The students - all immaculately attentive throughout the 150 minute running time - probably knew far more about the play than a man behind me who didn't seem to know what he'd come to see.


I suspect that many of the locals in this neck of the woods book tickets in bulk to see the theatre's shows, perhaps not always knowing what they're going to experience.


Still, in spite of its appearance in the curriculum, Macbeth is nonetheless a famously important work examining the (always topical) subject of the corrupting properties of power and deserves reviving regularly.


That didn't stop a handful of people leaving the theatre at the interval, but the vast majority remained, seemingly contented, for the duration.


With Queen's Theatre's artistic director, Douglas Rintoul, in charge of proceedings, this was never going to be anything but a seriously rigorous and thought-through production.


And so it proves to be, even if it's a fairly standard interpretation that resists being arm-twisted into inculcating the play with potentially grating, forced modernity.


That said, there's a hint of the modern in the costume design with much chain mail on display that is more sparkly than the dull grey we normally see in museums or history books.


Occasionally presented without a trace of a Scottish accent, Paul Tinto as Macbeth hails from Scotland's West Coast so has more than ample background to provide authenticity and there are other Scottish voices lending support.


Bearded and with hair shaved at the sides, Mr Tinto presents us with something of a bruiser of a man and rightly so, since Macbeth is essentially a powerful fighter used to taking orders and doing his worst (or best) on the battlefield.


Described by his wife as 'too full of the milk of human kindness" to be a political opportunist it's hardly any wonder that he's easily convinced by the predictions of some weird witches and the exhortations of his wife into killing his king and taking the reigns of power for himself.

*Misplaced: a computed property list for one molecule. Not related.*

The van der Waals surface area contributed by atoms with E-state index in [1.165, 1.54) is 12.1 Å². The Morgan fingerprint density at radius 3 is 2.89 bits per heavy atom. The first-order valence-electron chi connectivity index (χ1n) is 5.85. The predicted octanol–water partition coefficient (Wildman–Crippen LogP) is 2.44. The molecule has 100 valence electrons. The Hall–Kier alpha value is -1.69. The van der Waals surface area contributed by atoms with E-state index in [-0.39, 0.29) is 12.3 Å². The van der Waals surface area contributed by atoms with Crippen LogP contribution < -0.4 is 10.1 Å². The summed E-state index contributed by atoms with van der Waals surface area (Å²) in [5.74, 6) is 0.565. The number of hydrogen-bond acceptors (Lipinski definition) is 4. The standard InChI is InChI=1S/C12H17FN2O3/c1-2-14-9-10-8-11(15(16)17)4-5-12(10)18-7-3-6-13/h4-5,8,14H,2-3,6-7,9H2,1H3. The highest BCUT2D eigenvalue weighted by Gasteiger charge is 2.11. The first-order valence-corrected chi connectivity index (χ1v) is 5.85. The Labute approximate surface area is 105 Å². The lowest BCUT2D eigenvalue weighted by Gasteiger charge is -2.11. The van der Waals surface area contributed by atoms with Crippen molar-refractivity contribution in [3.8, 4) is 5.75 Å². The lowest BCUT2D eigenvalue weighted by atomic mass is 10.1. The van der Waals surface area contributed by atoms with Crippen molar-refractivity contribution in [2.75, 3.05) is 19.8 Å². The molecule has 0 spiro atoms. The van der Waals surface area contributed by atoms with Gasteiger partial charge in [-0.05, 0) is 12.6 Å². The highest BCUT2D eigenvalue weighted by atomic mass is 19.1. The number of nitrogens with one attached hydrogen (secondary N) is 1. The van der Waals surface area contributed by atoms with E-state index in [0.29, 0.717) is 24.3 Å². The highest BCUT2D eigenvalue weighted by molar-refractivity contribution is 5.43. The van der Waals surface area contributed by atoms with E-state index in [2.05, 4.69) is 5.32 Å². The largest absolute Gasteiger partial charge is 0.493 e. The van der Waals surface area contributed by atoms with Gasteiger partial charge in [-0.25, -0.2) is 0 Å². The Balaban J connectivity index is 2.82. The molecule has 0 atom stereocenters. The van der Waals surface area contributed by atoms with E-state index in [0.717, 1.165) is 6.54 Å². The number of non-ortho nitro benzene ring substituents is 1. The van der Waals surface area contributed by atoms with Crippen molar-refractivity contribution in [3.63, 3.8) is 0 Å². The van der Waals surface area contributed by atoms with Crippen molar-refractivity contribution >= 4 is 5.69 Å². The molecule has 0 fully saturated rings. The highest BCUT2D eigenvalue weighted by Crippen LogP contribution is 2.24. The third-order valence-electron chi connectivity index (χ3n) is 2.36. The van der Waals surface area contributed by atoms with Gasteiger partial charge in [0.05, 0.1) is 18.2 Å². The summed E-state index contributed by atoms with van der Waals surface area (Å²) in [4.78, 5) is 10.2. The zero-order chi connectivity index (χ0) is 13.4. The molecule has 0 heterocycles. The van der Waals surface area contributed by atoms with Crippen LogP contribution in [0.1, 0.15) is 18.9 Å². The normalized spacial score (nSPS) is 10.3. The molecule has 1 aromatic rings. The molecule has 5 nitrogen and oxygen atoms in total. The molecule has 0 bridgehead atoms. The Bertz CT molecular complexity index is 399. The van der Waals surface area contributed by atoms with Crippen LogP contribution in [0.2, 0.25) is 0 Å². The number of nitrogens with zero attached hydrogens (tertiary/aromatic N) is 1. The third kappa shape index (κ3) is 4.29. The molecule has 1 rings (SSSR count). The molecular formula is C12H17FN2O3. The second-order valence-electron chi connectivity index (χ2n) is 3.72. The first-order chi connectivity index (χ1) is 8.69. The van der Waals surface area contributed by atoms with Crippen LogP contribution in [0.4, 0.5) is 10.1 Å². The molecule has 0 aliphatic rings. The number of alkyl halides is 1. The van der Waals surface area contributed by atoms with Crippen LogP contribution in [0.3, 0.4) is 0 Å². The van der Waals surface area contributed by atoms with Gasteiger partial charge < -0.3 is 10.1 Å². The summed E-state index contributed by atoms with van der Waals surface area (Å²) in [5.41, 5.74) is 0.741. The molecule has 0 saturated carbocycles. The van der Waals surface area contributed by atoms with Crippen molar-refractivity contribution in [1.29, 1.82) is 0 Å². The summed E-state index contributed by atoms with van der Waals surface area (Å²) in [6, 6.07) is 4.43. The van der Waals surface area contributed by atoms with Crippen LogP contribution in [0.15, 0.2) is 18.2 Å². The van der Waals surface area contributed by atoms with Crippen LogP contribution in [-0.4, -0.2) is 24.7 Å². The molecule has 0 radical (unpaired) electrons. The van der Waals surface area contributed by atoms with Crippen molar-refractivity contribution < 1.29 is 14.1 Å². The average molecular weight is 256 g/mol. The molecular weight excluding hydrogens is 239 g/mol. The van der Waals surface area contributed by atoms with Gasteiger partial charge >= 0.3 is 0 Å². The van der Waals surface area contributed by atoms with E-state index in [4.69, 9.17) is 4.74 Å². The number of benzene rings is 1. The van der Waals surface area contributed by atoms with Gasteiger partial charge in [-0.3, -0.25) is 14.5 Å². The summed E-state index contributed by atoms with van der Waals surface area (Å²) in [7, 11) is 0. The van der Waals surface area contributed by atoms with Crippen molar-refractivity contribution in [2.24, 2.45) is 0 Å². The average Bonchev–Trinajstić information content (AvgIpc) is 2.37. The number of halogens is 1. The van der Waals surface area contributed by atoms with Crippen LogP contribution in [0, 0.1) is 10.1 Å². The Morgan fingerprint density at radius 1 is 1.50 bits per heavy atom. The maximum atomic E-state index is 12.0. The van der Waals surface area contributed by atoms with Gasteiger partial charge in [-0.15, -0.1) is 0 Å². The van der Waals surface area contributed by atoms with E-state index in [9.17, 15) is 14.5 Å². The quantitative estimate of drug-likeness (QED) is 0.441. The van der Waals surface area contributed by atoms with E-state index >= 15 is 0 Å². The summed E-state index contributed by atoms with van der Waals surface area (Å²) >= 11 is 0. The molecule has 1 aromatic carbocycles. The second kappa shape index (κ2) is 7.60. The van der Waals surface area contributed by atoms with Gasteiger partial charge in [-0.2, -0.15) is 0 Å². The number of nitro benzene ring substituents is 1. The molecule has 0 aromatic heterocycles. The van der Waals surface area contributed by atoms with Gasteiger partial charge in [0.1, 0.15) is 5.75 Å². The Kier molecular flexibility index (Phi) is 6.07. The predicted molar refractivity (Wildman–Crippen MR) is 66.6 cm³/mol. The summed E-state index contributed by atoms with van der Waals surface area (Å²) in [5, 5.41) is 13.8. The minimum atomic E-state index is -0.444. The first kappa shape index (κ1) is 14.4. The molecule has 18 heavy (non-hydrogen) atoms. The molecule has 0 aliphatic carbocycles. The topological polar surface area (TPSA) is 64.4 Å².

Riddled with insecurity and guilt, he becomes a tyrant forced to take extreme measures by killing off potential rivals as well as Macduff's entire family and household in a bloodbath, and thus firmly sealing his tragic demise and that of his wife.


An empty stage greets us at the start of the play and apart from a long wooden table and a throne to represent the authority of the king, there's little scenery apart from a sliding back wall inset with a door and hints of the castle represented by cut-out, cross-shaped holes.


The declaration that "Life's but a walking shadow" finds echoes throughout thanks to highly effective lighting design from Daniella Beattie.


Battle scenes are played out as shadow sequences and witches vanish almost instantaneously into darkness.


In the acting department, Paul Tinto finds all the right mix of qualities - guilt, rage, anger and the like - in an impressive and well-delivered portrayal of Macbeth.


He's well supported by an amply able company with especially strong work from Ewan Somers as a powerful Macduff and Phoebe Sparrow as Lady Macbeth who morphs almost effortlessly from goading her husband into murder and later succumbing to night terrors through guilt.


And Bethan Clark's fight direction is worthy of note, especially in the final scene between Macduff and Macbeth where they wield their imposing weapons to highly convincing effect.


Though this version of Macbeth isn't a radical departure in terms of overall presentation, it's nonetheless scrupulously directed, well-acted and enhanced with some neat technical elements that still allow the undeniable power of Shakespeare's work to stand out.